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Through battle flame

by
19 April 2013

Alan Wilkinson looks at the part played by the C of E in 20th-century warfare

Visiting the Home Fleet at Scapa Flow: Arch­bishop William Temple, at the rear of the procession, in September 1942, is led in to a service on HMSKing George Vby the Chap­lain of the Fleet, the Ven. Thomas Crick (later Dean of Rochester). From the book cover

Visiting the Home Fleet at Scapa Flow: Arch­bishop William Temple, at the rear of the procession, in September 1942, is led in to a service on HMSKi...

God and War: The Church of England and armed conflict in the twentieth century
Stephen G. Parker and Tom Lawson, editors
Ashgate £55
(978-0-7546-6692-9)
Church Times Bookshop £49.50 (Use code CT307 )

THE creation of the modern shrine of St Thomas Becket in Canterbury Cathedral symbolises the development of a critical ministry to the state by the 20th-century Church of England. George Bell, the Archbishop's new chaplain, stayed in Canterbury for Christmas 1914. On 29 December, the anniversary of Becket's martyrdom, he made his first visit to the site. It was Bell who, as Bishop of Chichester, commissioned T. S. Eliot to write what became Murder in the Cathedral.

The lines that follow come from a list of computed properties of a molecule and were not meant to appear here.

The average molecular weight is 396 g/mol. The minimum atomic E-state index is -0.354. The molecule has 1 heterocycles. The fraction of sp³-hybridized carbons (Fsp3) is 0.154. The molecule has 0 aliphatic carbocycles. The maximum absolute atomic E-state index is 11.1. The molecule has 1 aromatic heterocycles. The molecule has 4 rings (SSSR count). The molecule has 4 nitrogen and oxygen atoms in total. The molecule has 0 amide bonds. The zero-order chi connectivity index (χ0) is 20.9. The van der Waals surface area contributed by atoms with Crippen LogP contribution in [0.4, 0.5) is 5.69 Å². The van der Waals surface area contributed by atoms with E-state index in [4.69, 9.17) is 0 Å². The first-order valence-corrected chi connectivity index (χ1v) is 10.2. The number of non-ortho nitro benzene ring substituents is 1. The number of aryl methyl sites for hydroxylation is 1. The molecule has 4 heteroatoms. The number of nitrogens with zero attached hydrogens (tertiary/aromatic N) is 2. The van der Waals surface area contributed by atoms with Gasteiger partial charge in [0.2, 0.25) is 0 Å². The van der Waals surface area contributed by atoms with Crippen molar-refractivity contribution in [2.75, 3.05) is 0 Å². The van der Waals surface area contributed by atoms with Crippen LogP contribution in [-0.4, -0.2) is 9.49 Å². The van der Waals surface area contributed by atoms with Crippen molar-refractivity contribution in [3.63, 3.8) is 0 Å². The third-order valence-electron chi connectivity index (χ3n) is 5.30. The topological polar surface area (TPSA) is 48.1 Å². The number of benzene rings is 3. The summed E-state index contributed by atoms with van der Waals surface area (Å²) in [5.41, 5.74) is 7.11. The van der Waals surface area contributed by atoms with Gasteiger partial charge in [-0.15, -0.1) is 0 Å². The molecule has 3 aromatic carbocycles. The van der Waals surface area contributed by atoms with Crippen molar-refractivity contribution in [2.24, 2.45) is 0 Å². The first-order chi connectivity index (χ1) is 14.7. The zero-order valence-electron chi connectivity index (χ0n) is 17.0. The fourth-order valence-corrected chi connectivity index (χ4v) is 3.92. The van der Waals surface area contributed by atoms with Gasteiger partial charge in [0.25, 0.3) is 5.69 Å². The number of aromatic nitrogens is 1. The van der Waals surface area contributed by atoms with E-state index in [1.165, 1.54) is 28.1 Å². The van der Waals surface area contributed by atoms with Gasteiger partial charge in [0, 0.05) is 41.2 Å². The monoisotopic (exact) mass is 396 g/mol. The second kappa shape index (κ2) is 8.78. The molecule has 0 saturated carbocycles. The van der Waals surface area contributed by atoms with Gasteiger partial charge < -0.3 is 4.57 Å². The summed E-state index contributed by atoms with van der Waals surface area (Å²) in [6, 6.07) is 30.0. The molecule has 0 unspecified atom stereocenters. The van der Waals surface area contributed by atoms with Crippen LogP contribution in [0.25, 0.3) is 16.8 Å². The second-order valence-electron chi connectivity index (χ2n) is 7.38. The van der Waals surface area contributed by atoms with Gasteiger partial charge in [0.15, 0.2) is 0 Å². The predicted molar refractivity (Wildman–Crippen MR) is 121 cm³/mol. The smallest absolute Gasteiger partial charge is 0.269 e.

God and War is an important and pioneering study of Anglican reactions to conflicts from the Boer War to those of the 1990s. The editorial introduction, one of the most illuminating sections of the book, pays brief attention to important topics sadly omitted from the main chapters.

In his chapter on the Boer War, Mark Allen challenges the image of the Church as giving unequivocal support. In fact, it was divided. Although the Bishop of Winchester (Davidson) was officially supportive, privately he indicated his disquiet. The Dean joined the anti-war coalition. The clergy were generally less bellicose than other groups.

Stuart Bell skilfully summarises notable characteristics of Anglican leadership during the First World War: the moderate tone of the war prayers; the cautious treatment of atrocity stories; the ministry of chaplains; the limitations of the National Mission; the capacity for theological innovation. Surprisingly he concludes that the war "had relatively little impact on the faith of the Church". But, in fact, post-war developments were clear: the pressure for liturgical change and self-government; the creation of paths towards ordination for those from limited backgrounds; the sensitive provision for Armistice-tide; new possibilities for women's ministry and ecumenism; the growth of liberal questioning and Catholic traditionalism; the hope invested in the League of Nations; a new sympathy for the Labour Party.

The chapters about the Second World War by Stephen Parker, Andrea Harris, and Philip Coupland cover marginal subjects - spiritual renewal, religious education, sexual morality, and the Christendom Group. They would be valuable articles in an academic journal, but fail to deal with the broad issues of the Second World War, such as oblitera-tion and atomic bombing, the Holocaust, passionate hopes for a renewed post-war Church and society, conscientious objection, and Bell's work for Anglo-German relation- ships.